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Is there a function or method to access C's keywords as mentioned in the question? The only way I can think of it is creating constants that will just be checked to see if any match, but that could be a lot to type, since there are a lot of keywords. I was hoping there was something. (New to C)

It is for a homework, so I cannot use regular expressions or parsing libraries. The purpose of the HW is to give my program a function and just return the identifiers, hence, why I was hoping there was a way to access the keywords easier than typing them all.

Example:

int foo (int args) 
{ 
    int x = 7; 
    char c = 'a'; 
    args = x + c; 
    return args; 
}

And it should return foo, args, x, c.

I am not looking for an answer, so a good hint if there is one would be great! If not, then just let me know that the tedious way is the only option.

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2  
What do you mean by "access C's built-in keywords?" Do you just want a list of all the C reserved words? –  templatetypedef Feb 7 '12 at 5:52
    
Yes, exactly. Is there a function? –  Andy Feb 7 '12 at 5:58
    
This question is just bizarre. –  Rob Feb 7 '12 at 6:05
    
@Rob the question is a basic teach-the-kids-to-tokenize-and-classify-input assignment; what's bizarre about that? –  tbert Feb 7 '12 at 6:10
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3 Answers

up vote 0 down vote accepted

There is no built-in way of accessing the language from inside itself. Welcome to C, the land of do-it-yourself. Yes, you're going to have to tokenize the input stream and test each word. For tokenizing, check out the strcspn() function (a compliment string of " \t\n" (space, tab, newline) is probably good enough to get you going there.

Then build a NULL-terminated array of strings, e.g.

const char *identifiers [] = {
    "int",
    "continue",
     NULL
};

and iterate over that, doing strcmp() on the input vs the members of the array. If you hit the terminating NULL, you know it's not in the array (bonus points for using a sorted array and libc's bsearch(3) utilities!).

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Haha, yes, a very warm welcome indeed. Typing out all the identifiers was what I was trying to avoid, but it seems like your tip makes the most sense. I really appreciate it. –  Andy Feb 7 '12 at 6:09
    
@Andy A smart man would use some command-line utilities to munge the C standard into the list you need, sorted or not. Just sayin. –  tbert Feb 7 '12 at 6:13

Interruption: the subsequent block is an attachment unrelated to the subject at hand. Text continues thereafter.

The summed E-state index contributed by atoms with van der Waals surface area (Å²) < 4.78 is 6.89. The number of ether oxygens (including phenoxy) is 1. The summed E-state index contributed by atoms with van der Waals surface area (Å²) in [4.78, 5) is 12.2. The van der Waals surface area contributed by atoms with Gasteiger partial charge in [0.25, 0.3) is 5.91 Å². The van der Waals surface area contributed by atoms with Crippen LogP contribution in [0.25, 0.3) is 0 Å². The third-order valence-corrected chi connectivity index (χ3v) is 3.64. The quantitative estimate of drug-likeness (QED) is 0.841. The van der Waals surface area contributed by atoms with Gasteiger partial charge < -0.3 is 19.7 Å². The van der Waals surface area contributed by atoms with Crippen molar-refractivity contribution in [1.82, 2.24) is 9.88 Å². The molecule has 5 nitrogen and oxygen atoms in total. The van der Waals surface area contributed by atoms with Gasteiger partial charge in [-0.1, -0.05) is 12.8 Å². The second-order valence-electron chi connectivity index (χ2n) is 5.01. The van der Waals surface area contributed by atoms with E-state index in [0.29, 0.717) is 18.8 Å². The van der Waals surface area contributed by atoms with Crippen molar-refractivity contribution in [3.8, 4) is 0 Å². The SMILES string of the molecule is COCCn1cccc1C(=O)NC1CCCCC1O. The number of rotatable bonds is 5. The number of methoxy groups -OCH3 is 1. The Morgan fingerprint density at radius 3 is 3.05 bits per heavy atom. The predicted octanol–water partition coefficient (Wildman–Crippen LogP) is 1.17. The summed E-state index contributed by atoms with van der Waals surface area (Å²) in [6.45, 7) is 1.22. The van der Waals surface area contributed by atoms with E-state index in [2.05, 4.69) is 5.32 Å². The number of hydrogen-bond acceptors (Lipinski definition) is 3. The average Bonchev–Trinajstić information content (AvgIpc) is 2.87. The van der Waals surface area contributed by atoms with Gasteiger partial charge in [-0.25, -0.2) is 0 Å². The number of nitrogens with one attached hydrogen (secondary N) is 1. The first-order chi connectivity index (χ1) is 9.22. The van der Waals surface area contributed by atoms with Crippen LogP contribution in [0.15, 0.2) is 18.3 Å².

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To identify the identifiers (as distinct from other token kinds) in the source, you need to lex the source.

One of the easiest ways to do this is to implement Thompson's Algorithm and use the preprocessing grammar from the C99 language specification. Once the source is lexed (or during lexing), you just need to create the list of preprocessing identifiers that are not C99 keywords. It's quite straightforward to implement this in a couple hundred lines of code.

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1  
Man, that is insane overkill for an obviously CS 101 question. The OP should go for it if he's feeling gutsy and in need of some cool points, but shouldn't this level of instruction be focused on mastering basic, and fundamental, techniques? –  tbert Feb 7 '12 at 6:00
    
@tbert: Implementation of Thompson's Algorithm is an excellent CS 101 assignment. It is a very basic and easily-implementable algorithm that demonstrates many important concepts of computer science. –  James McNellis Feb 7 '12 at 6:01
    
Can I #include the grammar from the C99 spec? Or do I have to import it some other way? –  Andy Feb 7 '12 at 6:02
    
@Andy: Clause 6.4 of the linked specification describes the lexical elements of the C preprocessing grammar. –  James McNellis Feb 7 '12 at 6:03
    
As a larger project, sure, but this reads as more a "write this by next class period" assignment. And if the basic building blocks aren't taught first, how then can we build towering cathedrals? –  tbert Feb 7 '12 at 6:04
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You will need to write a program to read the file, building 'words' from sequences of alphanumeric characters. You'll need a list of the keywords in C - which is quite short. Then you'll compare the words you read against the list of keywords and print out the first occurrence of each (so you'll also need to store the words you've seen).

You'll need to know what you're expected to do with preprocessor directives; you may be able to ignore them. You'll need to know how to recognize numbers, character strings and character constants. You'll need to know how to recognize both /* ... */ and // ... to EOL comments (or maybe not in the first version).

Eventually, you might get sucked into nastinesses such as strings that extend over line breaks and comments such as:

/\
\
* This is a C comment
*\
\
/

However, you can almost certainly omit those subtleties in a first pass.

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